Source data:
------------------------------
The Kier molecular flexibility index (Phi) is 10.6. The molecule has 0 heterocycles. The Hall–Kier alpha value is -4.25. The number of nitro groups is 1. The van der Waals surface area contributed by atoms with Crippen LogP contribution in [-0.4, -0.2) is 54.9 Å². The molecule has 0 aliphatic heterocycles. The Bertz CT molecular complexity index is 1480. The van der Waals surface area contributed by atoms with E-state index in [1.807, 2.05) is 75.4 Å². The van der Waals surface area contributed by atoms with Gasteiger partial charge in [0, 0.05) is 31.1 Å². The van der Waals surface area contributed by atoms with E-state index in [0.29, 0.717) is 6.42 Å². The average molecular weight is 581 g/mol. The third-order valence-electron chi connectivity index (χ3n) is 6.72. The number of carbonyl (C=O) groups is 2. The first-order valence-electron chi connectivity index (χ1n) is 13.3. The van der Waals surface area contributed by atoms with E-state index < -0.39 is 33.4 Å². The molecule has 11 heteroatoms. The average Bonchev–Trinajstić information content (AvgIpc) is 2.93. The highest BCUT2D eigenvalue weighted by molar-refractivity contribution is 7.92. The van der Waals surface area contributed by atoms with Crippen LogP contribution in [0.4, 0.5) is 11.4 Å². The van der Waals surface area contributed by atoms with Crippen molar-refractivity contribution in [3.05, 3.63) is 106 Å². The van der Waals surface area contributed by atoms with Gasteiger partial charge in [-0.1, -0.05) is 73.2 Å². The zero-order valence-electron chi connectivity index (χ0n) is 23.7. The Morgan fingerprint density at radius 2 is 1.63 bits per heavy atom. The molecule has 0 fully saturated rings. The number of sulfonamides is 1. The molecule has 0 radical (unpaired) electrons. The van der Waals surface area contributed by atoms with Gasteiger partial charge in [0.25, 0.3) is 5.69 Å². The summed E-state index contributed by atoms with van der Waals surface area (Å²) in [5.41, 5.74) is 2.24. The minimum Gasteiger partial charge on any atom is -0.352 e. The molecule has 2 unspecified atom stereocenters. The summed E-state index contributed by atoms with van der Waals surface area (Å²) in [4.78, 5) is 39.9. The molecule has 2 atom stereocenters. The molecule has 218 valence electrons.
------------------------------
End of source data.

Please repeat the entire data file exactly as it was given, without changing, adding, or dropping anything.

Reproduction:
The Kier molecular flexibility index (Phi) is 10.6. The molecule has 0 heterocycles. The Hall–Kier alpha value is -4.25. The number of nitro groups is 1. The van der Waals surface area contributed by atoms with Crippen LogP contribution in [-0.4, -0.2) is 54.9 Å². The molecule has 0 aliphatic heterocycles. The Bertz CT molecular complexity index is 1480. The van der Waals surface area contributed by atoms with E-state index in [1.807, 2.05) is 75.4 Å². The van der Waals surface area contributed by atoms with Gasteiger partial charge in [0, 0.05) is 31.1 Å². The van der Waals surface area contributed by atoms with E-state index in [0.29, 0.717) is 6.42 Å². The average molecular weight is 581 g/mol. The third-order valence-electron chi connectivity index (χ3n) is 6.72. The number of carbonyl (C=O) groups is 2. The first-order valence-electron chi connectivity index (χ1n) is 13.3. The van der Waals surface area contributed by atoms with E-state index < -0.39 is 33.4 Å². The molecule has 11 heteroatoms. The average Bonchev–Trinajstić information content (AvgIpc) is 2.93. The highest BCUT2D eigenvalue weighted by molar-refractivity contribution is 7.92. The van der Waals surface area contributed by atoms with Crippen LogP contribution in [0.4, 0.5) is 11.4 Å². The van der Waals surface area contributed by atoms with Crippen molar-refractivity contribution in [3.05, 3.63) is 106 Å². The van der Waals surface area contributed by atoms with Gasteiger partial charge in [-0.1, -0.05) is 73.2 Å². The zero-order valence-electron chi connectivity index (χ0n) is 23.7. The Morgan fingerprint density at radius 2 is 1.63 bits per heavy atom. The molecule has 0 fully saturated rings. The number of sulfonamides is 1. The molecule has 0 radical (unpaired) electrons. The van der Waals surface area contributed by atoms with Gasteiger partial charge in [0.25, 0.3) is 5.69 Å². The summed E-state index contributed by atoms with van der Waals surface area (Å²) in [5.41, 5.74) is 2.24. The minimum Gasteiger partial charge on any atom is -0.352 e. The molecule has 2 unspecified atom stereocenters. The summed E-state index contributed by atoms with van der Waals surface area (Å²) in [4.78, 5) is 39.9. The molecule has 2 atom stereocenters. The molecule has 218 valence electrons.